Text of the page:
CEC has received several generous donations as a result of a chance conversation between two Stanford ’68 classmates, Mike McCord and Sterling Franklin.

When they re-connected in 2017, Sterling learned that Mike was serving as chair of the Citizens Environmental Council of Burlingame (CEC). As a trustee of the Morris S. Smith Foundation, he reviewed CEC’s background and activities and offered an unsolicited donation of $3,000, which CEC used to fund its 2018 scholarship program. In 2018 the Smith Foundation granted another $3,000 to the CEC Scholarship fund and $5,000 to fund a student research project on solar energy. That program evolved into CEC’s High School Environmental Internship Program, in partnership with the City of Burlingame, which is now the model for an expanded countywide internship program in partnership with the San Mateo County Office of Education.

Sterling was himself a high school teacher from 1969 to 1971 at Morningside High in Inglewood, Calif. He earned his teaching credential and his master’s degree in secondary education from the University of Southern California (USC). He then went on to earn his law degree at Loyola Law School in Los Angeles and a master’s degree in public administration at USC. He subsequently worked for nonprofit groups and practiced law. In 1968, when he was a senior at Stanford, he read Paul Ehrlich’s The Population Bomb, and he became involved in combating overpopulation, joining the California and national boards of Zero Population Growth, Inc.  Today, he supports family planning projects in Guatemala and Afghanistan.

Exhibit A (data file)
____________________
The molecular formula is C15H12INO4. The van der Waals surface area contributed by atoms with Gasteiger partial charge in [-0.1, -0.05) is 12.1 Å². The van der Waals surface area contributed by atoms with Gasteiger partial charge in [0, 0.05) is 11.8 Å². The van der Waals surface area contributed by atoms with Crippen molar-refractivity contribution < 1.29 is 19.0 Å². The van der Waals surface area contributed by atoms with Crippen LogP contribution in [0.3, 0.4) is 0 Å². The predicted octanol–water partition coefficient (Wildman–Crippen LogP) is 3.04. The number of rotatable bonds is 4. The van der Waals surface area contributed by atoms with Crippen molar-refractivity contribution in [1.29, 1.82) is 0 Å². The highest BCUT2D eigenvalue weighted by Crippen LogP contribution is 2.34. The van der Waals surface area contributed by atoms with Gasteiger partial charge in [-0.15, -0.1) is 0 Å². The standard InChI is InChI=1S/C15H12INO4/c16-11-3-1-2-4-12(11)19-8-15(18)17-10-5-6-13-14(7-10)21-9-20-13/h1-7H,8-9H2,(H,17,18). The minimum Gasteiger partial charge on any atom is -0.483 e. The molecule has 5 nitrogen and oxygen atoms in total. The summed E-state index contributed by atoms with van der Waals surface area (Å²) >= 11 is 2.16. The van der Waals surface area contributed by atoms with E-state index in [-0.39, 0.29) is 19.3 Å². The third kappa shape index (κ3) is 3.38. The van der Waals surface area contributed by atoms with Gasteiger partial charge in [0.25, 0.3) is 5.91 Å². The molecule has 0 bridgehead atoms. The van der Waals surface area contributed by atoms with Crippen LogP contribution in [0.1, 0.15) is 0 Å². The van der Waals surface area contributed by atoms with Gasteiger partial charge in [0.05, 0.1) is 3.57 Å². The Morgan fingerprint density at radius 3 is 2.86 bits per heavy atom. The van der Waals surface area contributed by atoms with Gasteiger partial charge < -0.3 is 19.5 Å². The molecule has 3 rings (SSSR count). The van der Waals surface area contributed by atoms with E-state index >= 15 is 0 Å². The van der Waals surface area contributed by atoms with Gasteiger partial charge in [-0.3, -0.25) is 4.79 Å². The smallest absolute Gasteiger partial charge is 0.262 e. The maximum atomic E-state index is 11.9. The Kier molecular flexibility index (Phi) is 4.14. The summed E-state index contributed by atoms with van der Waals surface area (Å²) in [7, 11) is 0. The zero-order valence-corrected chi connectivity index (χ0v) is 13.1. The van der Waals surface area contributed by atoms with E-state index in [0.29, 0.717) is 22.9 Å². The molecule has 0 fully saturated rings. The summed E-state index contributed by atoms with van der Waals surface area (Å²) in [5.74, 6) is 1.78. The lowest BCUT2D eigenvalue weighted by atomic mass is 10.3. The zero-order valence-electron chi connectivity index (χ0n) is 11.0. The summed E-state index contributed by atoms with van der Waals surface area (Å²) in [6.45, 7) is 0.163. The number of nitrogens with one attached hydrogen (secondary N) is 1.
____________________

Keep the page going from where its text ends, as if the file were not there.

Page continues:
In October 2018, Sterling hosted a dinner in Burlingame for CEC board members in order to meet them and learn more about CEC’s activities and goals. CEC was preparing to mount its first-ever membership drive, and Sterling pledged Smith Foundation funds to match all donations up to $10,000. In November CEC undertook its fundraising campaign. Since then, 41 donors have donated $8,450, with contributions ranging from $10 to as high as $2,200 (City of Burlingame), $2,000 (Marc Yelnick) and $1,950 (TransForm). Sterling was so impressed that he granted the entire $10,000 in matching money, which has given CEC an opportunity to grow its programs while maintaining financial security.

CEC owes a huge debt of thanks to Sterling Franklin, who with very little prompting has become a most generous donor.